Why 3D motion?
In every area of technology, one can find automata and systems controllable in up to six degrees of freedom (three translational and three rotational). Industrial robots made up the most prominent category (in addition to helicopters, underwater and space vehicles), needing six degrees of freedom by maneuvering six joints to reach any point in their working space with a desired orientation. Even broader, the last few years have witnessed a dramatic explosion in the growth of 3D computer graphics.
Already in the early eighties, the first wire frame models of volume objects could move smoothly and interactively using so called knob-boxes on the fastest graphics machines available. Each of the six degrees of freedom were controlled by a separate button. Next, graphics systems on the market allowed manipulation of shaded volume models smoothly, i.e. rotate, zoom and shift them and thus look at them from any viewing angle and position. The scenes become more and more complex; e.g., with a "reality engine" of the market leader Silicon Graphics, mirror effects on volume car bodies are updated several times per second - a task that needed hours on main frame computers a couple of years ago.
Parallel to the rapid graphics development, we observed a clear trend in the field of mechanical design towards constructing and modelling new parts in a 3D environment and transferring the resulting programs to NC machines. The machines are able to work in 5 or 6 degrees of freedom (dof). Thus, it is no surprise that in the last few years, there are increasing demands for comfortable 3D control and manipulation devices for these kinds of systems.
Despite breathtaking advancements in digital technology it turned out that digital man-machine interfaces like keyboards are not well suited for people to use as our sensomotory reactions and behaviors are and will remain analogous forever.
DLR control ball, Magellan's predecessor
At the end of the seventies, the DLR (German Aerospace Research Establishment) institute for robotics and mechatronics started research on devices for the 6 DoF control of robot grippers in Cartesian space. After lengthy experiments it turned out around 1981 that integrating a six axis force torque sensor (3 force, 3 torque components) into a plastic hollow ball was the optimal solution. Such a ball registered the linear and rotational displacements as generated by the forces/ torques of a human hand, which were then computationally transformed into translational / rotational motion speeds.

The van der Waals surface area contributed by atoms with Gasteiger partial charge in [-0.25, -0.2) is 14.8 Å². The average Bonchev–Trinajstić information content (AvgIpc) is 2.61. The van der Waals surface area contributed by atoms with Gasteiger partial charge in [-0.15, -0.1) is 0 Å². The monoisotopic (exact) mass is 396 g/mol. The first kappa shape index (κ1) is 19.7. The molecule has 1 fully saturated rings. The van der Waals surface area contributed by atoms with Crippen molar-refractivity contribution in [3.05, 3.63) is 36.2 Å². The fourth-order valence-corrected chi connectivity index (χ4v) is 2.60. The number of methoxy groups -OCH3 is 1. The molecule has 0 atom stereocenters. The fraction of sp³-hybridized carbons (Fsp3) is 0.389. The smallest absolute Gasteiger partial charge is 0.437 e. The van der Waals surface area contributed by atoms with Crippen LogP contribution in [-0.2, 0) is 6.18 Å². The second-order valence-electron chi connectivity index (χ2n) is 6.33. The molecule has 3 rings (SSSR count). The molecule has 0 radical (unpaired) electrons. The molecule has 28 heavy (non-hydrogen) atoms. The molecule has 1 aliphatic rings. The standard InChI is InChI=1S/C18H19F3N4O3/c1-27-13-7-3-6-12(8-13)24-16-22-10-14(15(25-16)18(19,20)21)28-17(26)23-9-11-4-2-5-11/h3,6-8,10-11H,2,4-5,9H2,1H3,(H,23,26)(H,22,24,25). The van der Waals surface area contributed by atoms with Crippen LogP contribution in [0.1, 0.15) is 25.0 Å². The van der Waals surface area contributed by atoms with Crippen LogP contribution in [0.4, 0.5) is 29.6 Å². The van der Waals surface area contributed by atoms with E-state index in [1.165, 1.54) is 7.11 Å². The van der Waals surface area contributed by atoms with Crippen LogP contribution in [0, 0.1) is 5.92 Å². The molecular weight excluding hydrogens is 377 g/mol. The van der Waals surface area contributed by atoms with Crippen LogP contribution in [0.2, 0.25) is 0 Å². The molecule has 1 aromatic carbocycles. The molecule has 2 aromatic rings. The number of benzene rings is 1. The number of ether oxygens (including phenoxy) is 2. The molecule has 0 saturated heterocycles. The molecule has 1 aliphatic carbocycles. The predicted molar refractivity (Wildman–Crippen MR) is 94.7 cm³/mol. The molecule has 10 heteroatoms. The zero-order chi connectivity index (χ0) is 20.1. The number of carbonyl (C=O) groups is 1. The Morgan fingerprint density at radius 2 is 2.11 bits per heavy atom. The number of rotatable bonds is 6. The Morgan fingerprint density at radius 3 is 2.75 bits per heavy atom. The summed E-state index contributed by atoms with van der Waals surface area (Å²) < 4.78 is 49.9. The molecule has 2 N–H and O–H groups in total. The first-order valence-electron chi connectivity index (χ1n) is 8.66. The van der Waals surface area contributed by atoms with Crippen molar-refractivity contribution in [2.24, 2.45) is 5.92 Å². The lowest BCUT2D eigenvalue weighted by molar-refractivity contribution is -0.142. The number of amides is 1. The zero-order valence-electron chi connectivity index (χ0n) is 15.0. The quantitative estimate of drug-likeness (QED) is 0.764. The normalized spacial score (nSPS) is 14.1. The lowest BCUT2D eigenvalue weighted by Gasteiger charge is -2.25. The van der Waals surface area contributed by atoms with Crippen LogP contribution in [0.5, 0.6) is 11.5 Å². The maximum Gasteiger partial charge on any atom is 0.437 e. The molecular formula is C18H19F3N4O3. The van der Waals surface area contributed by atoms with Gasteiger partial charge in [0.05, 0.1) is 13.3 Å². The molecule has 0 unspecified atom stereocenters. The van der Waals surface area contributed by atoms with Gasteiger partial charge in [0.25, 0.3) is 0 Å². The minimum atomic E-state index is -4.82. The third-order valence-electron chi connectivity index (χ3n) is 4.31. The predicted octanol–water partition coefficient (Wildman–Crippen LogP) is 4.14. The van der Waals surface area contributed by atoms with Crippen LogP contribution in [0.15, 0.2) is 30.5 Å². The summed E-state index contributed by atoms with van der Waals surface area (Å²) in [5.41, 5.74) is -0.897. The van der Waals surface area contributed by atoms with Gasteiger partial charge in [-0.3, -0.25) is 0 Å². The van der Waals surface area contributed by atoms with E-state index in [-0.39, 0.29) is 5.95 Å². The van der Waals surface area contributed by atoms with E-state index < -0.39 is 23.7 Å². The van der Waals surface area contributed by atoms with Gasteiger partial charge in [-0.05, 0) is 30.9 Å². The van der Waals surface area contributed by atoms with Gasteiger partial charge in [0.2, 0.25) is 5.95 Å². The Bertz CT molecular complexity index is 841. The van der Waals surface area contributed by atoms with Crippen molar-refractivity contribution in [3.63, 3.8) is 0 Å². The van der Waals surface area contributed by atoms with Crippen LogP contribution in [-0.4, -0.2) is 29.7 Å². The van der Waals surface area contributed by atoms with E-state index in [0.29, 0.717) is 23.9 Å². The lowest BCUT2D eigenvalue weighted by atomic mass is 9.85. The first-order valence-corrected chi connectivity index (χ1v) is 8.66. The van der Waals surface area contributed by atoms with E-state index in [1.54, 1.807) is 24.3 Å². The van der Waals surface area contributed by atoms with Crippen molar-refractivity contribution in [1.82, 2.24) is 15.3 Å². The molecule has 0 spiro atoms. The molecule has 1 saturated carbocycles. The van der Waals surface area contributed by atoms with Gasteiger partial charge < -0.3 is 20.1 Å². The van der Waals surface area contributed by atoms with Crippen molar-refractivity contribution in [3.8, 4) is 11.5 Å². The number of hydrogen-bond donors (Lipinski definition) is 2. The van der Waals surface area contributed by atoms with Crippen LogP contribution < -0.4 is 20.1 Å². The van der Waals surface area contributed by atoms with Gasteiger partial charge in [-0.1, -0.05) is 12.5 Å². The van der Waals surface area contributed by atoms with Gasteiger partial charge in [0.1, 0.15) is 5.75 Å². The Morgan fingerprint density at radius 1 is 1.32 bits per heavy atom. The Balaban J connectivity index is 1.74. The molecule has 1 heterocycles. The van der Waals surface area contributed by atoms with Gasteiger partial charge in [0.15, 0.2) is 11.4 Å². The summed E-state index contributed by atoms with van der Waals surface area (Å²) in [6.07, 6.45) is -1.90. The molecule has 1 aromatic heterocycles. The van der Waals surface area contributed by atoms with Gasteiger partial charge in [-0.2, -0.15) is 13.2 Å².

The first force torque sensor used was based upon strain gauge technology, integrated into a plastic hollow ball. DLR had the basic concept center of a hollow ball handle approximately coinciding with the measuring center of an integrated 6 DoF force / torque sensor patented in Europe (1982) and the USA (1983).
In 1982-1985, the first prototype applications showed that DLR's control ball was not only excellently suited as a control device for robots, but also for the first 3D-graphics system that came onto the market at that time. Wide commercial distribution was prevented by the high sales price of about $8,000 per unit. It took until 1985 for the DLR's developer group to succeed in designing a much cheaper optical measuring system. The new system used 6 one-dimensional position detectors. This system received a world-wide patent.
The measuring system consists of an inner and an outer part. The measuring arrangement in the inner ring is composed of the LED, a slit and perpendicular to the slit on the opposite side of the ring a linear position sensitive detector (PSD). The slit / LED combination is mobile against the remaining system. Six such systems (rotated by 60 degrees each) are mounted in a plane, whereby the slits alternatively are vertical and parallel to the plane. The ring with PSD's is fixed inside the outer part and connected via springs with the LED-slit-basis. The springs bring the inner part back to a neutral position when no forces / torque are exerted.
There is a particularly simple and unique transformation from PSD-signals U1....U6 to the unknown displacements. This measuring system is drift-free and not subject to aging effects.
The whole electronics, including computational processing on a one-chip-processor, was already integrable into the ball by means of two small double sided surface mount device (SMD) boards, the manufacturing costs were reduced to below $1,000, but the sales price still hovered in the area of $3,000. The ball's "dimension six" version was produced under our license by the company CIS. The ball was selected "product of the year" in the USA in 1988, however, only a few hundred systems were sold in those early years.